This report presents a foresight analysis that was designed to explore multiple plausible futures for the purpose of assisting in the formulation of policy approaches that are resilient in the face of uncertainty. Critically, this report does not seek to forecast the future.2 Forecasting the future is essentially impossible at this time, largely due to the considerable uncertainty over the actual decarbonization pathway that Canada might take in the long run, alongside uncertainties around demographic change, technological change, and global trends. Foresight exercises, such as this one, and the plausible futures they generate, can be especially helpful to policy-makers and stakeholders in the education ecosystem as they seek to develop policies and programs that are robust and resilient.
Decarbonization has little impact on employment in the majority of sectors. The growth of fully 75% of jobs in the economy is not directly affected by these decarbonization scenarios because they are in sectors that are neither energy-intensive nor GHG-intensive (e.g., retail, finance, healthcare, education, and services).
Non-technical skills are as important as, if not more important than, technical skills in a net-zero green transition. Even where technical skills like operations monitoring and quality control are necessary, the score for importance of non-technical skills is higher. This does not render technical skills inconsequential, but underscores the importance of broad-based skills profiles needed for jobs in a decarbonized future. In fact, technical skills combine with non-technical skills to form “green literacy,” which is essential for the workforce in a low-carbon future.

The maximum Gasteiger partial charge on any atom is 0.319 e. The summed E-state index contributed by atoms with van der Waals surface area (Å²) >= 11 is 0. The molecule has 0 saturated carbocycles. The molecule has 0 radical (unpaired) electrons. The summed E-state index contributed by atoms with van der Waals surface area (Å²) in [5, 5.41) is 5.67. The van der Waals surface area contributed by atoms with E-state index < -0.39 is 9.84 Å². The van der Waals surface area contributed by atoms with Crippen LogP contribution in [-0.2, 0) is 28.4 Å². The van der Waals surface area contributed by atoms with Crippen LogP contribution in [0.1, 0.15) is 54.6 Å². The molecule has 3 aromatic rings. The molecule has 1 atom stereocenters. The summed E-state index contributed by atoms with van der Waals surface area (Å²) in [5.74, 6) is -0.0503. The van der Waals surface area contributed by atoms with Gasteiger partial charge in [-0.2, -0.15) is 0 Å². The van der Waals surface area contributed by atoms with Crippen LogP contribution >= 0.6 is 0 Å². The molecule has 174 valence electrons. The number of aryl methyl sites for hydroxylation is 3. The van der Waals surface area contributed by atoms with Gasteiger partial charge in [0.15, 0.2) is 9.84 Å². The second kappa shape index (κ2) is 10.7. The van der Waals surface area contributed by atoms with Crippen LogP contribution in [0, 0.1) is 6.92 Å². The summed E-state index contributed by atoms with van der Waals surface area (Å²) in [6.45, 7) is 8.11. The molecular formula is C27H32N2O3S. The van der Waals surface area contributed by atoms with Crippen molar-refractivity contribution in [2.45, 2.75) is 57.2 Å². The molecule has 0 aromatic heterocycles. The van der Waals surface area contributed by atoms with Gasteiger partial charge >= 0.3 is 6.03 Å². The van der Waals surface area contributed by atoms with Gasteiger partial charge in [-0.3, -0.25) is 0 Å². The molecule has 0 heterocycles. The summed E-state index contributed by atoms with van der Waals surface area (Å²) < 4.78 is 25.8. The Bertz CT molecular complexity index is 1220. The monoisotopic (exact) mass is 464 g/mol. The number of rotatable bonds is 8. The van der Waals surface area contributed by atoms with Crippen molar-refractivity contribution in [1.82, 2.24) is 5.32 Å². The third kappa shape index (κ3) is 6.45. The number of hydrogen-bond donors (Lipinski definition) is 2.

Workers across provinces have different skills development needs as they transition. Those in resource-dependent regions are particularly vulnerable to this transition as resource jobs are likely to decline in all the three decarbonization pathways modelled for this analysis. However, these losses would be offset through job growth in other sectors, implying that one way to support these workers would be to provide skills training that allows workers from the oil and gas sectors to transition to greener occupations.
The business case for a decarbonized economy rests on the successful transition of workers from jobs expected to disappear to those that will emerge and grow. The questions that follow have to do with how these changing jobs across sectors will affect the demand for skills and how policy-makers should respond by creating skills policy that enables clean and resilient growth across a range of net-zero emissions futures.
To answer these questions, this report presents a foresight exercise that models the jobs and skills that would be required in a net-zero economy across a set of distinct futures. There are many ways that Canada could reach net-zero emissions. In this report, we consider three:
- A lower-carbon-intensity pathway with high rates of fuel switching in favour of end-use electrification
- A higher-carbon-intensity pathway that relies less on fuel switching and more on carbon capture or direct air capture (DAC) technologies
- A middle-ground that contains elements of both and a greater reliance on carbon offsets
While all three pathways take us to a net- zero emissions goal by 2050, the key features varying across these scenarios are the stringency of greenhouse gas (GHG) emissions reduction policies, market conditions, and technology parameters.
Chosen excerpts by Job Market Monitor. Read the whole story @ Jobs and skills in the transition to a net-zero economy: A foresight exercise